Monday, 22 August 2011

New Fossil Evidence Suggests That Early Life Survived In An Oxygen Free World

Bacterial microfossils from the Strelley Pool, Western Australia
The Strelley Pool in Western Australia is world famous for being the home of some of the oldest known fossils on Earth. Dating to 3.4 billion years old, they show that life was established on the early Earth, despite the boiling oceans and toxic atmosphere fuelled by a highly radioactive and unstable core. The fossils are well preserved in between the sandstone grains that make up the rocks at the Strelley Pool which incidentally are some of oldest known sedimentary rocks on Earth.

'We can be very sure about the age as the rocks were formed between two volcanic successions that narrow down the possible age to a few tens of millions of years,' stated Professor Martin Brasier, a member of the team currently researching these fantastic fossils, 'that's very accurate indeed when the rocks are 3.4 billion years old.' While these facts are, in themselves, revolutionary, the real question is what were these early life forms using as their energy source?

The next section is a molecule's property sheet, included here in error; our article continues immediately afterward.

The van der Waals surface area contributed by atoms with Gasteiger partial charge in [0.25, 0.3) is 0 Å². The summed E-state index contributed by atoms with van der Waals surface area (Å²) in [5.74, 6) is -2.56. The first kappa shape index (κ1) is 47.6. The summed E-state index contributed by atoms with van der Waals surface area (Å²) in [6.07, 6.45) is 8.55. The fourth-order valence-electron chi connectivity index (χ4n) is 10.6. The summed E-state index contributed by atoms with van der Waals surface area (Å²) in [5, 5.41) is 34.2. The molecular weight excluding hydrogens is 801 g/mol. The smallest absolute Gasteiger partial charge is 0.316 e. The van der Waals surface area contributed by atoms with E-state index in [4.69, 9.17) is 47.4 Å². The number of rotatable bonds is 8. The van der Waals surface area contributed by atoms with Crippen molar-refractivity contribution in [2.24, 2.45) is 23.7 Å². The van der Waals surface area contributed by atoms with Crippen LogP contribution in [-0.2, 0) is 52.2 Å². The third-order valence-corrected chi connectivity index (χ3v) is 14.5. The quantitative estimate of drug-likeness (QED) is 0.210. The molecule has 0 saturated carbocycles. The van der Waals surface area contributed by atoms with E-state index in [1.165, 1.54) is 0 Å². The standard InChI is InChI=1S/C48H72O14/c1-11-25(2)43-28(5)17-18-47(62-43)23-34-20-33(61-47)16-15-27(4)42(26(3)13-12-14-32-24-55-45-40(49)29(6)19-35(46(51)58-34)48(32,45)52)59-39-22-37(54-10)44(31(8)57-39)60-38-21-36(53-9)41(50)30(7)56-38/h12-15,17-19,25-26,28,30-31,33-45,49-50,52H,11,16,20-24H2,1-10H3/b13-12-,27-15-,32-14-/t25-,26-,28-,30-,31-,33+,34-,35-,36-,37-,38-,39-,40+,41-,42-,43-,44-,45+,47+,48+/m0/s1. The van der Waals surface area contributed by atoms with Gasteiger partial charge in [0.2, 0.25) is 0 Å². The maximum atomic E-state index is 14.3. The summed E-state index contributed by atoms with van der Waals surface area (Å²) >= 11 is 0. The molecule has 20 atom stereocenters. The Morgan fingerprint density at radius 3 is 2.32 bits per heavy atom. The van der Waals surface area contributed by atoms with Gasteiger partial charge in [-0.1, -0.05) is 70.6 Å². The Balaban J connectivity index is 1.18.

Oxygen had not appeared in the atmosphere at this time in the Earth's history and therefore these forms could not have photosynthesised. Finding an energy source as abundant as the sun is very difficult indeed. However mineral traces within these rocks may have solved this mystery. Tiny crystals of iron pyrite, more commonly known as Fool's Gold, suggest that these bacteria used sulphur as their energy source. Many bacteria today use sulphur. Such creatures exist in highly anoxic (oxygen lacking) environments, such as hydrothermal vents.

Early fossils are a highly controversial subject. Many possible early fossils are dismissed by many eminent scientists as just microscopic geological anomalies and crystalline formations, similar in structure to simple bacterial cells. These fossils are widely held as the true remains of some of the most ancient bacteria on Earth. They show all the right signs of life, including metabolising structures, cell shape, formation, and are similar to undisputed bacterial cells dating from 2 billion years ago.

They are also clustered in groups similar to the behaviour seen in yeast cells: conducted during an experiment demonstrating how early cells could have clustered together to break down sugar molecules for more efficient metabolism. Such conclusions would have been very controversial several years ago. However breakthroughs in microscopic chemical analysis have changed how we study early fossils. The specimens also open up possibilities as to how life might survive on planets and moons such as Europa or Titan.